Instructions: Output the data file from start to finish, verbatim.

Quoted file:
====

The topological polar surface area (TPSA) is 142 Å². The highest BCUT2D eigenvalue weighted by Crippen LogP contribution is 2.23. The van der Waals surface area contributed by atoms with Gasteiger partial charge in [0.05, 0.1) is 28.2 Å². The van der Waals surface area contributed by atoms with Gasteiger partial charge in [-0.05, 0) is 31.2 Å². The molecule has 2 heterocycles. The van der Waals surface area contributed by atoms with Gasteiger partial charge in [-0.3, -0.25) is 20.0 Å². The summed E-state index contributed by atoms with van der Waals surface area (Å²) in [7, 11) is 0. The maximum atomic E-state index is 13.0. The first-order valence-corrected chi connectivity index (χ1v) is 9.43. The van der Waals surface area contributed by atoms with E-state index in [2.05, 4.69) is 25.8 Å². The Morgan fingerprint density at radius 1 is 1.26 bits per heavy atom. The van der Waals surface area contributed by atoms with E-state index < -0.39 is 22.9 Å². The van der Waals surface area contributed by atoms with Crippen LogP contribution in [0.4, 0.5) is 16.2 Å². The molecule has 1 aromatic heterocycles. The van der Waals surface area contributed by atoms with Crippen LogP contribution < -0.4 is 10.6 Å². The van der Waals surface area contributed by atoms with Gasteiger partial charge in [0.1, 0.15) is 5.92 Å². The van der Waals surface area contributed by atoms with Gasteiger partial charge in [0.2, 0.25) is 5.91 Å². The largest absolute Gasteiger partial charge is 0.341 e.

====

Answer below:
The topological polar surface area (TPSA) is 142 Å². The highest BCUT2D eigenvalue weighted by Crippen LogP contribution is 2.23. The van der Waals surface area contributed by atoms with Gasteiger partial charge in [0.05, 0.1) is 28.2 Å². The van der Waals surface area contributed by atoms with Gasteiger partial charge in [-0.05, 0) is 31.2 Å². The molecule has 2 heterocycles. The van der Waals surface area contributed by atoms with Gasteiger partial charge in [-0.3, -0.25) is 20.0 Å². The summed E-state index contributed by atoms with van der Waals surface area (Å²) in [7, 11) is 0. The maximum atomic E-state index is 13.0. The first-order valence-corrected chi connectivity index (χ1v) is 9.43. The van der Waals surface area contributed by atoms with E-state index in [2.05, 4.69) is 25.8 Å². The Morgan fingerprint density at radius 1 is 1.26 bits per heavy atom. The van der Waals surface area contributed by atoms with E-state index < -0.39 is 22.9 Å². The van der Waals surface area contributed by atoms with Crippen LogP contribution in [0.4, 0.5) is 16.2 Å². The molecule has 1 aromatic heterocycles. The van der Waals surface area contributed by atoms with Crippen LogP contribution < -0.4 is 10.6 Å². The van der Waals surface area contributed by atoms with Gasteiger partial charge in [0.1, 0.15) is 5.92 Å². The van der Waals surface area contributed by atoms with Gasteiger partial charge in [0.2, 0.25) is 5.91 Å². The largest absolute Gasteiger partial charge is 0.341 e.